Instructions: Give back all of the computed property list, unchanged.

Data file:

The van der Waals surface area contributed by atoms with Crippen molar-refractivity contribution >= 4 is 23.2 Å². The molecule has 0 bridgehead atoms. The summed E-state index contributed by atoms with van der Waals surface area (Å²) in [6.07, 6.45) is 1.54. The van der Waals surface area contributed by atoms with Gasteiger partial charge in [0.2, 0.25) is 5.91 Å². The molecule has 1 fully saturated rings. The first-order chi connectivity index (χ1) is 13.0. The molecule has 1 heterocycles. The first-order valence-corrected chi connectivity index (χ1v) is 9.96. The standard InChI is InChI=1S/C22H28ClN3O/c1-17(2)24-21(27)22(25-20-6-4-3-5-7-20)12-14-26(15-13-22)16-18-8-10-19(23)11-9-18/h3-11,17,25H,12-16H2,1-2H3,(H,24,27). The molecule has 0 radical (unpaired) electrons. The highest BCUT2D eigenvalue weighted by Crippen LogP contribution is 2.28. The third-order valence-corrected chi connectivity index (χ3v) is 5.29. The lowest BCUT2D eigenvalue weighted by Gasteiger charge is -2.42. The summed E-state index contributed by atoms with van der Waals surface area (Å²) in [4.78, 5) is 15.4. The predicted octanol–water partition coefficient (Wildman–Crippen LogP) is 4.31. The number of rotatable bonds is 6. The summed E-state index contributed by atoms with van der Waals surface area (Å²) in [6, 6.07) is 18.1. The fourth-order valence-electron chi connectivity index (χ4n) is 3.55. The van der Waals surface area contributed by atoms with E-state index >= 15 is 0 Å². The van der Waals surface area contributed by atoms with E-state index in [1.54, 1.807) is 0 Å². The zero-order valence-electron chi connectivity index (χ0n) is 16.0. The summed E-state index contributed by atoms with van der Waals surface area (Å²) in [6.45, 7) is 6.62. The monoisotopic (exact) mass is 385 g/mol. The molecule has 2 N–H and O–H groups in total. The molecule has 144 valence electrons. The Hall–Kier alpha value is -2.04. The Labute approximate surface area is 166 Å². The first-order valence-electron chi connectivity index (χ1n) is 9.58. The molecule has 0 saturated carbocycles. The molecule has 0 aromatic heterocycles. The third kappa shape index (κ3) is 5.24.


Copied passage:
The van der Waals surface area contributed by atoms with Crippen molar-refractivity contribution >= 4 is 23.2 Å². The molecule has 0 bridgehead atoms. The summed E-state index contributed by atoms with van der Waals surface area (Å²) in [6.07, 6.45) is 1.54. The van der Waals surface area contributed by atoms with Gasteiger partial charge in [0.2, 0.25) is 5.91 Å². The molecule has 1 fully saturated rings. The first-order chi connectivity index (χ1) is 13.0. The molecule has 1 heterocycles. The first-order valence-corrected chi connectivity index (χ1v) is 9.96. The standard InChI is InChI=1S/C22H28ClN3O/c1-17(2)24-21(27)22(25-20-6-4-3-5-7-20)12-14-26(15-13-22)16-18-8-10-19(23)11-9-18/h3-11,17,25H,12-16H2,1-2H3,(H,24,27). The molecule has 0 radical (unpaired) electrons. The highest BCUT2D eigenvalue weighted by Crippen LogP contribution is 2.28. The third-order valence-corrected chi connectivity index (χ3v) is 5.29. The lowest BCUT2D eigenvalue weighted by Gasteiger charge is -2.42. The summed E-state index contributed by atoms with van der Waals surface area (Å²) in [4.78, 5) is 15.4. The predicted octanol–water partition coefficient (Wildman–Crippen LogP) is 4.31. The number of rotatable bonds is 6. The summed E-state index contributed by atoms with van der Waals surface area (Å²) in [6, 6.07) is 18.1. The fourth-order valence-electron chi connectivity index (χ4n) is 3.55. The van der Waals surface area contributed by atoms with E-state index >= 15 is 0 Å². The van der Waals surface area contributed by atoms with E-state index in [1.54, 1.807) is 0 Å². The zero-order valence-electron chi connectivity index (χ0n) is 16.0. The summed E-state index contributed by atoms with van der Waals surface area (Å²) in [6.45, 7) is 6.62. The monoisotopic (exact) mass is 385 g/mol. The molecule has 2 N–H and O–H groups in total. The molecule has 144 valence electrons. The Hall–Kier alpha value is -2.04. The Labute approximate surface area is 166 Å². The first-order valence-electron chi connectivity index (χ1n) is 9.58. The molecule has 0 saturated carbocycles. The molecule has 0 aromatic heterocycles. The third kappa shape index (κ3) is 5.24.